Early European Colony:
While Arab and Malay sailors knew of Mauritius as early as the 10th century CE and Portuguese sailors first visited it in the 16th century, the island was first colonized in 1638 by the Dutch. Mauritius was populated over the next few centuries by waves of traders, planters and their slaves, indentured laborers, merchants, and artisans. The island was named in honor of Prince Maurice of Nassau by the Dutch, who abandoned the colony in 1710.
Mauritius was visited by the Portuguese between 1507 and 1513.
An official world map by Diogo Ribeiro described “from west to east, the first island, 'Mascarenhas', the second, 'Santa Apolonia' and the third, 'Domingo Friz. The three islands (Réunion, Mauritius, and Rodrigues) were encountered some years earlier by chance during an exploratory expedition of the coast of the Bay of Bengal led by Tristão da Cunha. The expedition ran into a cyclone and was forced to change course. Thus, the ship Cirne of captain Diogo Fernandes Pereira came into view of Réunion island on 9 February 1507. They called the island "Santa Apolonia" ("Saint Apollonia") in honor of that day’s saint. Mauritius was encountered during the same expedition and received the name of "Cirne" and Rodrigues that of "Diogo Fernandes". Five years later, the islands were visited by Dom Pedro de Mascarenhas who left the name Mascarene for the whole region. The Portuguese took no interest in these isolated islands. They were already established in Asia in Goa, on the coast of Malabar, on the island of Ceylon (now Sri Lanka), and on the Malaysian coast.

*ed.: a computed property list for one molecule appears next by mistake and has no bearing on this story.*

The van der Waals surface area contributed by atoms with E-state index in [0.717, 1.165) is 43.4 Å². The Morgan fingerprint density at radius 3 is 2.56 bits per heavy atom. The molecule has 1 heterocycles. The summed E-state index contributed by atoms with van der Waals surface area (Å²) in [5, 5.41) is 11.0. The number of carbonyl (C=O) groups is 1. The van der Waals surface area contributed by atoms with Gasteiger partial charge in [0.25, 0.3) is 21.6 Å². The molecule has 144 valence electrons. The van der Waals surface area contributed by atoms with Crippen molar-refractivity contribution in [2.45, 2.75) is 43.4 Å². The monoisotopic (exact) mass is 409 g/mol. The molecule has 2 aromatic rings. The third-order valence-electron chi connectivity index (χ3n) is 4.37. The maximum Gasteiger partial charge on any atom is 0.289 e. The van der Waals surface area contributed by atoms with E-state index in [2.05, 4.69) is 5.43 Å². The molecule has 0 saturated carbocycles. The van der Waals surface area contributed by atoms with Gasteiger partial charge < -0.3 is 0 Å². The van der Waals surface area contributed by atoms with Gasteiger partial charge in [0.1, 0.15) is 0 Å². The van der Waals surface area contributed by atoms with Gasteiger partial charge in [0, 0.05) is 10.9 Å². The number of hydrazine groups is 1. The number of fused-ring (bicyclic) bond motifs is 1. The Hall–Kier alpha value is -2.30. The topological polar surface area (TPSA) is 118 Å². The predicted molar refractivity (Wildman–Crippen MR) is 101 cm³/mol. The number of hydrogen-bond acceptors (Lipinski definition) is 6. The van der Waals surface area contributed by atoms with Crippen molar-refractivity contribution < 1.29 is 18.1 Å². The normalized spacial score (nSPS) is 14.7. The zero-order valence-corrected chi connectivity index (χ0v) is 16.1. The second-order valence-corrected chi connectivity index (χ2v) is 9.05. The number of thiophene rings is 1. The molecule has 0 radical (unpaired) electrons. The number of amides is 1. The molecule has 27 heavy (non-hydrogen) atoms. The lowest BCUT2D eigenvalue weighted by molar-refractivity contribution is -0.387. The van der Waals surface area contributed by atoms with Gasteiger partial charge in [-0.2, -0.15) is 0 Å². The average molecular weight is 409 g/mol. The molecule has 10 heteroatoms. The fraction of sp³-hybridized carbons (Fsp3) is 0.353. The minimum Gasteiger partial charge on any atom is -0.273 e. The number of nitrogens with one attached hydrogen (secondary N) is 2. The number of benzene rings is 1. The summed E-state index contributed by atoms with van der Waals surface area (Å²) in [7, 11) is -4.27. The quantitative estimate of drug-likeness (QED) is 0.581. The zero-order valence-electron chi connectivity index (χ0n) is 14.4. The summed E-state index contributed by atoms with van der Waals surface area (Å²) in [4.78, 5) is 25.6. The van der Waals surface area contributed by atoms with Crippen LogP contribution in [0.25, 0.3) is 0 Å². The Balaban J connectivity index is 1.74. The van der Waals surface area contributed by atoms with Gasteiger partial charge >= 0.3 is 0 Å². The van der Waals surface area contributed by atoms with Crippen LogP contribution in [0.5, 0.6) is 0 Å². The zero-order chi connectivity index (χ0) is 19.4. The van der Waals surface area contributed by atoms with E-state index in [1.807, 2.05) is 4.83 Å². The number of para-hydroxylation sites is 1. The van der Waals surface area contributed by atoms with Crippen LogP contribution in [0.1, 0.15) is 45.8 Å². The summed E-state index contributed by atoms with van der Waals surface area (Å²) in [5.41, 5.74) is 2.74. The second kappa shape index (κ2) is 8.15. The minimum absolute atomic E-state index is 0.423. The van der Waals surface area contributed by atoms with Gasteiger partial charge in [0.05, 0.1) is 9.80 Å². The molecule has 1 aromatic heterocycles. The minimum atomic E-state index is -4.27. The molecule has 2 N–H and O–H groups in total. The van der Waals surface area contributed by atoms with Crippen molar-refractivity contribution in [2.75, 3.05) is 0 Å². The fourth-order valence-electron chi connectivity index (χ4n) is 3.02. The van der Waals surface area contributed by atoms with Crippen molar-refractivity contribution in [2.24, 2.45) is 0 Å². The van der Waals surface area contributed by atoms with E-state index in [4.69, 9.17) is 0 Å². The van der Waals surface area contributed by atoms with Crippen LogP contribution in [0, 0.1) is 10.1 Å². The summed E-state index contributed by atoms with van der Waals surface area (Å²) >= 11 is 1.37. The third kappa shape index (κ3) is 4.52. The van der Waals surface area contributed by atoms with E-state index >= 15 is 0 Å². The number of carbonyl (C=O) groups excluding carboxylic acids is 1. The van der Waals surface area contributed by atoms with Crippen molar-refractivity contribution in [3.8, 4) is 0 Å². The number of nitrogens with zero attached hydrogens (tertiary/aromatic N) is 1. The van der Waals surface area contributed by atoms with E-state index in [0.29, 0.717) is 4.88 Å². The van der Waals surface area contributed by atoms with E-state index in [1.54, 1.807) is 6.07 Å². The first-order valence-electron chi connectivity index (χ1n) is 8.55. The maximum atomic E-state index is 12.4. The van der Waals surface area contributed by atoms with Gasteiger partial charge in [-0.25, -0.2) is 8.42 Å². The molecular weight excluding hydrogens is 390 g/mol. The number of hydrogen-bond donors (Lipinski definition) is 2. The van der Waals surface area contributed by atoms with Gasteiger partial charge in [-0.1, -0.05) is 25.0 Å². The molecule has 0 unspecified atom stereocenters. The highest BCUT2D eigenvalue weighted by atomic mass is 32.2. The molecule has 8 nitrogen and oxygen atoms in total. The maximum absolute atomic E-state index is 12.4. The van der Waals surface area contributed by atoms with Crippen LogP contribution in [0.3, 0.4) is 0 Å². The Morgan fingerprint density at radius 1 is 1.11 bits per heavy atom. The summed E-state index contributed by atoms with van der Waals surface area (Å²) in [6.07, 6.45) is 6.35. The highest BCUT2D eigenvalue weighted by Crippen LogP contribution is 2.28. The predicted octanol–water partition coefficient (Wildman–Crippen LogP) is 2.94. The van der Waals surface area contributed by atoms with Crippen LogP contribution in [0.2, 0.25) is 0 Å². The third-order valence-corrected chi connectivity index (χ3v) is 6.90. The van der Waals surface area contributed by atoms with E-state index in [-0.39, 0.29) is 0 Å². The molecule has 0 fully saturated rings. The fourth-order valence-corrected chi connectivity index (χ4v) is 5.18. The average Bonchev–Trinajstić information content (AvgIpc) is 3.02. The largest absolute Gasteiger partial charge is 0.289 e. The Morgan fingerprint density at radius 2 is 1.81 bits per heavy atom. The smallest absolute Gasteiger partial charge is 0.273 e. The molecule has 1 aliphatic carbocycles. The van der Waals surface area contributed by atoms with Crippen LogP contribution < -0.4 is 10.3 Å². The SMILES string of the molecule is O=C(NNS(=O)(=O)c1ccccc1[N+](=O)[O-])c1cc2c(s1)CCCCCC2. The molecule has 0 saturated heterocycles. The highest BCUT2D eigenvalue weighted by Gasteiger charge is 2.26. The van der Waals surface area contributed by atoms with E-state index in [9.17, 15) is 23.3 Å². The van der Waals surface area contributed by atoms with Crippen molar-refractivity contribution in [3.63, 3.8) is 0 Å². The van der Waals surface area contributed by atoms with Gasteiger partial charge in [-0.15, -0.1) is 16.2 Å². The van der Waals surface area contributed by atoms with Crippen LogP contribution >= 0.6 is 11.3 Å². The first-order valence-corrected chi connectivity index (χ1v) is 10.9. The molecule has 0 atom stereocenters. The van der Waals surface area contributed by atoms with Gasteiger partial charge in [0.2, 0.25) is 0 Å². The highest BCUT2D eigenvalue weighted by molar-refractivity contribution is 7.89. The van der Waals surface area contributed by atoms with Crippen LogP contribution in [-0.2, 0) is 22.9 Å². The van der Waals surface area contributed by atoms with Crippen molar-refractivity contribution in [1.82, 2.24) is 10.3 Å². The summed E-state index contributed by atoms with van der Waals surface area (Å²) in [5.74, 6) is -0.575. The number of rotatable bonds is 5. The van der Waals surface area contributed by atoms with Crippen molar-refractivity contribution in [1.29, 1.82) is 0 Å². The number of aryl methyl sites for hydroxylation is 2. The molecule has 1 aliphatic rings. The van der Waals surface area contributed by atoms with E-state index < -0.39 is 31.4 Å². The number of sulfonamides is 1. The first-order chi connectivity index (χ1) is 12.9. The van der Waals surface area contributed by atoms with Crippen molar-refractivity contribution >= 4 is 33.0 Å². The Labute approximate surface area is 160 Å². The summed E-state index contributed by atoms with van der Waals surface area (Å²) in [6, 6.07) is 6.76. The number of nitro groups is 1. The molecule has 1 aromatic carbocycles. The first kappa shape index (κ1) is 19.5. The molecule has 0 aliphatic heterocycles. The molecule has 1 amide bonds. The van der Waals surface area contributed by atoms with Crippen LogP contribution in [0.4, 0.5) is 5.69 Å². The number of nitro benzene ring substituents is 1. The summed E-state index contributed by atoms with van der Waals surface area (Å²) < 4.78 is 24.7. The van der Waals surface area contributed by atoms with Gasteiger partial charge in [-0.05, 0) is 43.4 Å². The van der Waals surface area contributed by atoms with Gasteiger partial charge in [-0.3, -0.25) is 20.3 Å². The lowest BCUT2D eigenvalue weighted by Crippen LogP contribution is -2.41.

Their main African base was in Mozambique, therefore the Portuguese navigators preferred to use the Mozambique Channel to go to India. Comoros in the north proved to be a more practical port of call. Thus no permanent colony was established on the island by the Portuguese.
Dutch Mauritius: Dutch map of the coast of Mauritius
In 1598, a Dutch expedition consisting of eight ships, under the orders of admirals Jacques Cornelius van Neck and Wybrandt van Warwick, set sail from the port of Texel, which the Netherlands towards the Indian subcontinent. The eight ships ran into foul weather after passing the Cape of Good Hope and were separated. Three found their way to the northeast of Madagascar, while the remaining five regrouped and sailed in a southeasterly direction. On 17 September, the five ships under the orders of Admiral van Warwick came into view of Mauritius. On 20 September, they entered a sheltered bay that they named "Port de Warwick" (now known as "Grand Port"). They landed and decided to name the island "Prins Maurits van Nassaueiland," afterPrince Maurits (Latin version: Mauritius) of the House of Nassau, the stadtholder of most of the Dutch Republic, and after the main vessel of the fleet, the "Mauritius". From that time, only the name Mauritius has remained. On 2 October, the ships again took to the sea towards Bantam.